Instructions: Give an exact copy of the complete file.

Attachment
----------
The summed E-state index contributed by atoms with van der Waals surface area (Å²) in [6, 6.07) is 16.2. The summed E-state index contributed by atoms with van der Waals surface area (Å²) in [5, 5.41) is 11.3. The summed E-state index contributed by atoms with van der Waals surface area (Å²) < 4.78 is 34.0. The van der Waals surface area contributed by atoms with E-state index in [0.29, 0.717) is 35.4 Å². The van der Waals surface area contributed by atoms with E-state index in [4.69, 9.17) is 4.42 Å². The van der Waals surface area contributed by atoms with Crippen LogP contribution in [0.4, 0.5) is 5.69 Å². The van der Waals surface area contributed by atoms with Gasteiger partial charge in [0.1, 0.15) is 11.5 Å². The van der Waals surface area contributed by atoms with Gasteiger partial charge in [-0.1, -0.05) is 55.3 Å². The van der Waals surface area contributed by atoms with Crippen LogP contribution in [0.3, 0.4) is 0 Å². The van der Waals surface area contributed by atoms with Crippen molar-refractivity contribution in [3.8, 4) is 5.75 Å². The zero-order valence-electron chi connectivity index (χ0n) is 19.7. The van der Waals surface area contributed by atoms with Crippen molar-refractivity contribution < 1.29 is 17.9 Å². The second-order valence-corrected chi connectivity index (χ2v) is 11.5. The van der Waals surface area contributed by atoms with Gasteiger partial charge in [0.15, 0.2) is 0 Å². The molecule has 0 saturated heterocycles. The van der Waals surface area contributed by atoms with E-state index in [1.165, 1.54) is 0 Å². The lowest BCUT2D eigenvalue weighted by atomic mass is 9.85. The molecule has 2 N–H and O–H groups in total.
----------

The summed E-state index contributed by atoms with van der Waals surface area (Å²) in [6, 6.07) is 16.2. The summed E-state index contributed by atoms with van der Waals surface area (Å²) in [5, 5.41) is 11.3. The summed E-state index contributed by atoms with van der Waals surface area (Å²) < 4.78 is 34.0. The van der Waals surface area contributed by atoms with E-state index in [0.29, 0.717) is 35.4 Å². The van der Waals surface area contributed by atoms with E-state index in [4.69, 9.17) is 4.42 Å². The van der Waals surface area contributed by atoms with Crippen LogP contribution in [0.4, 0.5) is 5.69 Å². The van der Waals surface area contributed by atoms with Gasteiger partial charge in [0.1, 0.15) is 11.5 Å². The van der Waals surface area contributed by atoms with Gasteiger partial charge in [-0.1, -0.05) is 55.3 Å². The van der Waals surface area contributed by atoms with Crippen LogP contribution in [0.3, 0.4) is 0 Å². The van der Waals surface area contributed by atoms with Crippen molar-refractivity contribution in [3.8, 4) is 5.75 Å². The zero-order valence-electron chi connectivity index (χ0n) is 19.7. The van der Waals surface area contributed by atoms with Crippen molar-refractivity contribution < 1.29 is 17.9 Å². The second-order valence-corrected chi connectivity index (χ2v) is 11.5. The van der Waals surface area contributed by atoms with Gasteiger partial charge in [0.15, 0.2) is 0 Å². The molecule has 0 saturated heterocycles. The van der Waals surface area contributed by atoms with E-state index in [1.165, 1.54) is 0 Å². The lowest BCUT2D eigenvalue weighted by atomic mass is 9.85. The molecule has 2 N–H and O–H groups in total.